Final Fantasy Creator Hironobu Sakaguchi, by Michelle Alexandria

Many people outside of the gaming industry have never heard the name Hironobu Sakaguchi, but many have seen or played his stunning work. As the head of video game giant Squaresoft, he has sold more than 40-million units of computer game software worldwide. He is most known for his beloved creation Final Fantasy. By any measurement possible this game series has been a huge success, selling more than 33 million units and breaking sales records worldwide.In 1991, Sakaguchi was promoted to executive vice-president of Square, where he oversees the development of all of Square’s games as well as producing other film projects. His dream of building an advanced digital studio was fully realized several years ago when Square opened the doors to their advanced studio in Honolulu-Hawaii (and hey I’m still waiting for my invitation to come and tour the place.) The early result of his labor of love is the 60 million dollar, Final Fantasy: The Spirits Within. It took Sakaguchi, four year to research, develop, and create this movie. I recently had the pleasure of speaking with Sakaguchi during a quick 15-minute telephone interview. It went a little something like this.

EMLet’s start by talking about the transition of Final Fantasy from the hit video game series to the theater. What made you want to do the movie?HSThe original motive wasn’t to do a film, but to build a brand new state of the art digital production studio that could push digital technology and the Final Fantasy game series to the next level. While working on new games for the next generation of gaming systems, I decided that there was no reason that we couldn’t use this new technology to make a new kind of film.EMWhen you first started thinking about this project, it was long before the Playstation 2, X-Box, etc. became known to the general public. Did you think that gaming platforms at that time [four years ago, circa 1997] were too limited for your vision?HSNo, it was actually the opposite. I was involved in all the original conversations regarding the development of the Playstation 2. The reason I wanted to build a new, more advanced digital studio was so that we could actually maximize the full potential of the new console.EMAre you using the Mya software [the software used to create the film] in any of your current games or just for film projects?HSOf course we are using Mya in several of our game properties. We used it in the last several installments of Final Fantasy, including Final Fantasy 10 and are using it again in some upcoming titles. EMThe Final Fantasy series has always been known and loved for its totally immersive game experience. The stories have been long and involved, while the game play itself has always been stellar. It takes the average gamer at least 40 hours (or months) to complete a typical installment of Final Fantasy. How do you translate such a deep and involving experience like this to the big screen, without disappointing the fans of the series?HS Yes, as a feature film, the story and experience will be much shorter than fans of the series are used to but I do not think fans of the game will have any problem getting involved in the storyline of the film. EM With a film like Final Fantasy, you have a built in audience base. When creating a film based on a franchise you have to create a film that will appeal to a broader audience, while maintaining your base. How difficult was it to translate the film to the big screen without loosing the essence that fans of the series love?HSWell actually, the Final Fantasy game series does reach a pretty broad audience already. We have done research, and have been surprised by the findings. When were doing this film we did it with our fan base in mind.EMFinal Fantasy VII is credited with reviving the Role-Playing Game genre and expanding the entire market. When Final Fantasy VII was released, it broke numerous sales records, and sold over 2 million units in the first week. The series has gone on to sell over 33 million units worldwide. How do you explain this amazing accomplishment?HS Well for starters the RPG genre was not dead. It was always hugely popular in Japan and other parts of the world. It was only in the US where RPG’s had a hard time selling. Why the breakthrough with Final Fantasy VII? I think there was a number of reasons, for starters, it was the first RPG to move away for the flat 2D image of the past. Final Fantasy VII was truly a cinematic experience, in story, game play, and in graphic quality. Also Sony did an excellent job of marketing the title.EMWhat other projects are you working on now?HSWe have a number of projects in the works now, including finishing up Final Fantasy X for the Playstation 2, and working on Final Fantasy XI, which will be completely online. For movie projects we are having several discussions about what to do next, everything from doing sequels, to taking several of the characters from the movie and putting them into other movies that are not Final Fantasy related.EMDo you think that the realism of these characters and the advancement in computer animation will ever make live action films and actors obsolete? HSNo, I don’t think animation will ever replace live actors. I think it can enhance live action films, but never replace them.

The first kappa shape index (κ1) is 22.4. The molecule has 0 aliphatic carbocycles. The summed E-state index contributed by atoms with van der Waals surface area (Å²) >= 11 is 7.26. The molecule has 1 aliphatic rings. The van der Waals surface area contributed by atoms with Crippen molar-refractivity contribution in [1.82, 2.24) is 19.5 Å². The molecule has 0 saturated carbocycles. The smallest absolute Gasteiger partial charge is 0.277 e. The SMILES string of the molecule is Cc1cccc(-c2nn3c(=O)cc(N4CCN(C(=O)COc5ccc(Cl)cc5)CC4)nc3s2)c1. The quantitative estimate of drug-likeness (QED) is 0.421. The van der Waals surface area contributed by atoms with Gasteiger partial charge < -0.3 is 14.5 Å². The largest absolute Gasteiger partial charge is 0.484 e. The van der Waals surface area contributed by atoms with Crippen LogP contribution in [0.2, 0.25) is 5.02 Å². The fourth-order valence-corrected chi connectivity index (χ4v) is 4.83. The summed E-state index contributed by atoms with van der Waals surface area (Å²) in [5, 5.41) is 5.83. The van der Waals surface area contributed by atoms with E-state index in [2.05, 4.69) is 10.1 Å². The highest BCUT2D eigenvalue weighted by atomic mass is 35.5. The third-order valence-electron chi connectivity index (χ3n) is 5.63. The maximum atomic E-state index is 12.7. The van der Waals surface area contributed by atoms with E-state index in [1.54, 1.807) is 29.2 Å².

Anatomy of a Thriller – Behind The Others, by Tiffany N. D’Emidio

Acclaimed Spanish Director, Alejandro Amendabar’s “”The Others”” is a bone chilling, psychological thriller that takes you on a roller-coaster ride of emotions. The Director’s first American film is a strange tale of loss, fear, and psychological war far. The film features a talented ensemble cast which is headed by Hollywood, A-Lister, Nicole Kidman.

Kidman stars as Grace, a widow raising two ailing children who are suffering from a mysterious affliction to light. Kidman brings to the table an outstanding portrayal of a woman on the edge of sanity. Her character suffers from excruciating headaches which only subsides by forcing complete quiet through out the house at all times.

Not only did this talented Director write and direct the film, but he wrote all the music as well. We recently sat down with this hot director. Here